Are key performance indicators more important than the big picture?
by Edward Roske , November 2011
In a for-profit company, many managers will tell you that every employee should be focusing on the bottom line. Sadly, in my opinion, every one of those managers would be completely wrong.
Making money (or as upper management in the organization call it, “increasing shareholder value”) is the goal of senior management and the corporation as a whole. But I believe that individual departments, cost centers, profit centers, or organizational units should be neither measured against overall profitability nor focused on it at all.
Here’s why: the profitability of a business is an outcome of the inner workings of hundreds of discrete processes. Think of it in terms of anatomy: all the parts of my body work together to make sure I stay alive. But my stomach focuses not on my continued life but on the very narrow activity of digestion. My heart focuses on pumping blood, my bones focus on providing overall structure, and my spleen focuses on . . . well, actually I have no idea what my spleen does.
And that’s exactly the point. While as the CEO of my own body I care about my overall performance (and continued existence), I don’t have to constantly monitor what all the parts are doing. Similarly, those parts of my body (in the service of my metaphor about business) need to focus on exactly what they can control and nothing else.
This should look familiar to anyone who works in a corporation. Every corporate department has certain responsibilities within management’s control. HR makes sure our employees are happy. IT ensures that our computer systems are stable. Accounting focuses on closing our books accurately and on time. Manufacturing has the ability to control waste and utilization levels and reduce steps in the manufacturing process. Sales (this is a tricky one) should concentrate on selling.
Every employee in every department should be managing the items that are within their control. Execution of those items determine their key performance indicators (KPIs) and business drivers that, once all the parts are put together, will eventually result in the company being more profitable.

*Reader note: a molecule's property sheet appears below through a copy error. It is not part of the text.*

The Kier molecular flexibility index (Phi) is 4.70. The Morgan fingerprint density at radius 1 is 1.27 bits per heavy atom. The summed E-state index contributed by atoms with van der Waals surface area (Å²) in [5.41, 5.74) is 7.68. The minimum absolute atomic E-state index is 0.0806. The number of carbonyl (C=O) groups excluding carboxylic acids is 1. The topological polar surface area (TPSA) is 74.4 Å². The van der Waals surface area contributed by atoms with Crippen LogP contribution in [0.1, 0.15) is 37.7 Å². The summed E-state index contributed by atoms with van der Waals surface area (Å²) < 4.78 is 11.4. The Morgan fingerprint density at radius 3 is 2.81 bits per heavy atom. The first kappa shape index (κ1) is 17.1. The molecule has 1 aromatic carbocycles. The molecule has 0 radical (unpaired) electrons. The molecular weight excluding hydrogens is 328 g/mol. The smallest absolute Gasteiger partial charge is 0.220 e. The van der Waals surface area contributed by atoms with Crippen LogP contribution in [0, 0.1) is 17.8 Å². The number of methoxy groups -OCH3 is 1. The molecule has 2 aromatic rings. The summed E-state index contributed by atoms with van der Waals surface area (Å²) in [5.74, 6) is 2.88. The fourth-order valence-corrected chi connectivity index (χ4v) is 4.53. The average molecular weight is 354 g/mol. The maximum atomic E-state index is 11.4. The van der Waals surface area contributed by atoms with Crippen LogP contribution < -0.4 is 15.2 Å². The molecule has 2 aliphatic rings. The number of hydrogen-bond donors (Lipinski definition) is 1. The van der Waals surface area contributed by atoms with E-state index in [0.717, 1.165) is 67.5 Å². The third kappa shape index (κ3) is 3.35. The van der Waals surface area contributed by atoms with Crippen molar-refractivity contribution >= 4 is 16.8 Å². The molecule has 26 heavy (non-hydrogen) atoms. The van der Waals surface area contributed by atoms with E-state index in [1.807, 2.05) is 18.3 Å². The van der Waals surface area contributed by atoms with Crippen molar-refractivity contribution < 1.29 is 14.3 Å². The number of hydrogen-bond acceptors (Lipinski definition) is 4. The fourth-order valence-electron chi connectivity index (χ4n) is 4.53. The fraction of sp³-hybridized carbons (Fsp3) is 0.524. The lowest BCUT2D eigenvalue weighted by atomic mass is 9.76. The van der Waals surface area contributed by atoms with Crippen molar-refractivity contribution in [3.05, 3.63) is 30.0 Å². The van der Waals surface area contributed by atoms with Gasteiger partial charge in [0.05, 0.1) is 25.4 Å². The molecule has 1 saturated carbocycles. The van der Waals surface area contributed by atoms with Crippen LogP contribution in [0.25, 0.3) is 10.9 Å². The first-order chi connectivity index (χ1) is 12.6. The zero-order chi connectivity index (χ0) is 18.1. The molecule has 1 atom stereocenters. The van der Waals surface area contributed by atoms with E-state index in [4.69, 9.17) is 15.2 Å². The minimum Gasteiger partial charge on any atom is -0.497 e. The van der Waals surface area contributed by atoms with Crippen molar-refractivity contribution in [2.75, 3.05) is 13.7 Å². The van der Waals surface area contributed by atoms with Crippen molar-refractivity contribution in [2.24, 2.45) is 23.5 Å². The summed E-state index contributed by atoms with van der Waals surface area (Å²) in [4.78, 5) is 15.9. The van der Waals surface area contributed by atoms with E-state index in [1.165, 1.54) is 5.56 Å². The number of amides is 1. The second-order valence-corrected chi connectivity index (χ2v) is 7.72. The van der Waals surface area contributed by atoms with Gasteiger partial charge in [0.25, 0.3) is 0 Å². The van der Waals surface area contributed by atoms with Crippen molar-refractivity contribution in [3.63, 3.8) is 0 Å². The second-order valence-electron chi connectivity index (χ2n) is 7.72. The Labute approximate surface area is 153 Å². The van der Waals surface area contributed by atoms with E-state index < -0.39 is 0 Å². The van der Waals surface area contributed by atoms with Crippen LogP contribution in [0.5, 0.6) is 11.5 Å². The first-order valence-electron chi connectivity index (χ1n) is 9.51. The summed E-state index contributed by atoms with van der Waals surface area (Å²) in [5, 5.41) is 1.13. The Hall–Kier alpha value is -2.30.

While the manager of shipping might like to know that his company is profitable (so that if it’s not, he can start updating his resume) and what the stock price is (so that he can sell his company shares and put the money in a safe investment, like gold or collectible NASCAR plates), profit is an indirect output of the work he does on the job and nothing he can directly change.
What we need to determine are what his drivers—his KPIs—are. In a perfect world, his job can be summarized in 10 KPIs that can allow him to quickly see how he’s performing and improving on his job.
For the shipping manager it might mean tracking the number of loads received, the percentage of trucks shipped full, the utilization of dock space, the cost per shipment, or department head count. Whatever those 10 items are, they should always be front and center—from the time he logs in to his computer in the morning until he leaves at the end of the day.
Ultimately, how those KPIs are presented is less important than identifying and reporting on them in as timely a fashion as possible. I think it’s better to have a printout of your department’s KPIs that was current five minutes ago than to spend time maintaining a pretty dashboard that hasn’t been updated for weeks. Focus on timely updating, and use technology to get the information to the people in your organization in near-real time.
While I happen to feel that Oracle’s Hyperion and enterprise performance management (EPM) applications are the best products out there for delivering this information throughout your company, I think that a cultural change needs to precede the technology. It’s more important is that you stop focusing on profit and begin identifying and reporting on these KPIs.
Just like when my stomach stops being upset, my body feels better: Improve the departments, and profit (even in this economy) will naturally follow.
Edward Roske (firstname.lastname@example.org) has 15 years of experience with Oracle Hyperion products and is an Oracle ACE director and the CEO of interRel Consulting.